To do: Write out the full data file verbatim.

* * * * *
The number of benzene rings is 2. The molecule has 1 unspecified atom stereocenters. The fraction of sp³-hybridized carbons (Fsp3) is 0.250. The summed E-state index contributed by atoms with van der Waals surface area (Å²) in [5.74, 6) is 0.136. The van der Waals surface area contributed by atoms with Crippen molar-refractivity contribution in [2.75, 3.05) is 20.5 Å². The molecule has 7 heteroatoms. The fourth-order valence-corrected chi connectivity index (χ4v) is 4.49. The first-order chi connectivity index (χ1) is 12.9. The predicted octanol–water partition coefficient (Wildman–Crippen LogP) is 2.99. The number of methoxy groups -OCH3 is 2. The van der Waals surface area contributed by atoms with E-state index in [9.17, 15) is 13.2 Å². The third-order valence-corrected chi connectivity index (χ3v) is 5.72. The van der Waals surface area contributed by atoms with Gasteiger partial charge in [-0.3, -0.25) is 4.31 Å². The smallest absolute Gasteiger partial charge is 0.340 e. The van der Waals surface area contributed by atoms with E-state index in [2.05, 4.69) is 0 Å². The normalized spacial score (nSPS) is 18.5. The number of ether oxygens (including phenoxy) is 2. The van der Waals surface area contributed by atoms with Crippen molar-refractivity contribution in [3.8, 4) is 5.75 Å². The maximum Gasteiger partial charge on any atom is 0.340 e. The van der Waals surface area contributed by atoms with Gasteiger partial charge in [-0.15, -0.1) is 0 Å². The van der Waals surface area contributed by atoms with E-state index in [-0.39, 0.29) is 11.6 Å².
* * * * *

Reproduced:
The number of benzene rings is 2. The molecule has 1 unspecified atom stereocenters. The fraction of sp³-hybridized carbons (Fsp3) is 0.250. The summed E-state index contributed by atoms with van der Waals surface area (Å²) in [5.74, 6) is 0.136. The van der Waals surface area contributed by atoms with Crippen molar-refractivity contribution in [2.75, 3.05) is 20.5 Å². The molecule has 7 heteroatoms. The fourth-order valence-corrected chi connectivity index (χ4v) is 4.49. The first-order chi connectivity index (χ1) is 12.9. The predicted octanol–water partition coefficient (Wildman–Crippen LogP) is 2.99. The number of methoxy groups -OCH3 is 2. The van der Waals surface area contributed by atoms with E-state index in [9.17, 15) is 13.2 Å². The third-order valence-corrected chi connectivity index (χ3v) is 5.72. The van der Waals surface area contributed by atoms with Gasteiger partial charge in [-0.3, -0.25) is 4.31 Å². The smallest absolute Gasteiger partial charge is 0.340 e. The van der Waals surface area contributed by atoms with E-state index in [2.05, 4.69) is 0 Å². The normalized spacial score (nSPS) is 18.5. The number of ether oxygens (including phenoxy) is 2. The van der Waals surface area contributed by atoms with Crippen molar-refractivity contribution in [3.8, 4) is 5.75 Å². The maximum Gasteiger partial charge on any atom is 0.340 e. The van der Waals surface area contributed by atoms with Gasteiger partial charge in [-0.15, -0.1) is 0 Å². The van der Waals surface area contributed by atoms with E-state index in [-0.39, 0.29) is 11.6 Å².